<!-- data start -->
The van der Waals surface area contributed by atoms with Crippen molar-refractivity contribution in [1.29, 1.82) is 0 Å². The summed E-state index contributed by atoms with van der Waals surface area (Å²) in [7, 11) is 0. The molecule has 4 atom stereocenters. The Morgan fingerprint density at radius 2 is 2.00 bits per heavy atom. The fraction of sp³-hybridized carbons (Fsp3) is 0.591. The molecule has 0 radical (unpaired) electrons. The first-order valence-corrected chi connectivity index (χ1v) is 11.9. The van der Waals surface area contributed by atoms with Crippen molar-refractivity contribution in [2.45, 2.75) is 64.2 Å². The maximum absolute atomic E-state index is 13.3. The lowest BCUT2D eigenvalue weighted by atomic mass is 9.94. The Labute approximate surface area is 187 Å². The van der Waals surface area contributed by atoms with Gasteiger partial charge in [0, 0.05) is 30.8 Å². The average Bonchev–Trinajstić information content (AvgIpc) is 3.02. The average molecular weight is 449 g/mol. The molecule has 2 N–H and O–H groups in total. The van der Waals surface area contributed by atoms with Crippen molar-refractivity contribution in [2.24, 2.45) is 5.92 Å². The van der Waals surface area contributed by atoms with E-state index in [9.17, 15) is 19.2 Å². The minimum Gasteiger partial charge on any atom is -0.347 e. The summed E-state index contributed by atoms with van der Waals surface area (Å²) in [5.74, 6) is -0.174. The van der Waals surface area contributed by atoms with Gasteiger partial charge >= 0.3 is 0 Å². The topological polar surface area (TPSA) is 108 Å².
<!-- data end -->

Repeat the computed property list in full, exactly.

The van der Waals surface area contributed by atoms with Crippen molar-refractivity contribution in [1.29, 1.82) is 0 Å². The summed E-state index contributed by atoms with van der Waals surface area (Å²) in [7, 11) is 0. The molecule has 4 atom stereocenters. The Morgan fingerprint density at radius 2 is 2.00 bits per heavy atom. The fraction of sp³-hybridized carbons (Fsp3) is 0.591. The molecule has 0 radical (unpaired) electrons. The first-order valence-corrected chi connectivity index (χ1v) is 11.9. The van der Waals surface area contributed by atoms with Crippen molar-refractivity contribution in [2.45, 2.75) is 64.2 Å². The maximum absolute atomic E-state index is 13.3. The lowest BCUT2D eigenvalue weighted by atomic mass is 9.94. The Labute approximate surface area is 187 Å². The van der Waals surface area contributed by atoms with Gasteiger partial charge in [0, 0.05) is 30.8 Å². The average Bonchev–Trinajstić information content (AvgIpc) is 3.02. The average molecular weight is 449 g/mol. The molecule has 2 N–H and O–H groups in total. The van der Waals surface area contributed by atoms with Crippen molar-refractivity contribution in [2.24, 2.45) is 5.92 Å². The van der Waals surface area contributed by atoms with E-state index in [9.17, 15) is 19.2 Å². The minimum Gasteiger partial charge on any atom is -0.347 e. The summed E-state index contributed by atoms with van der Waals surface area (Å²) in [5.74, 6) is -0.174. The van der Waals surface area contributed by atoms with Gasteiger partial charge >= 0.3 is 0 Å². The topological polar surface area (TPSA) is 108 Å².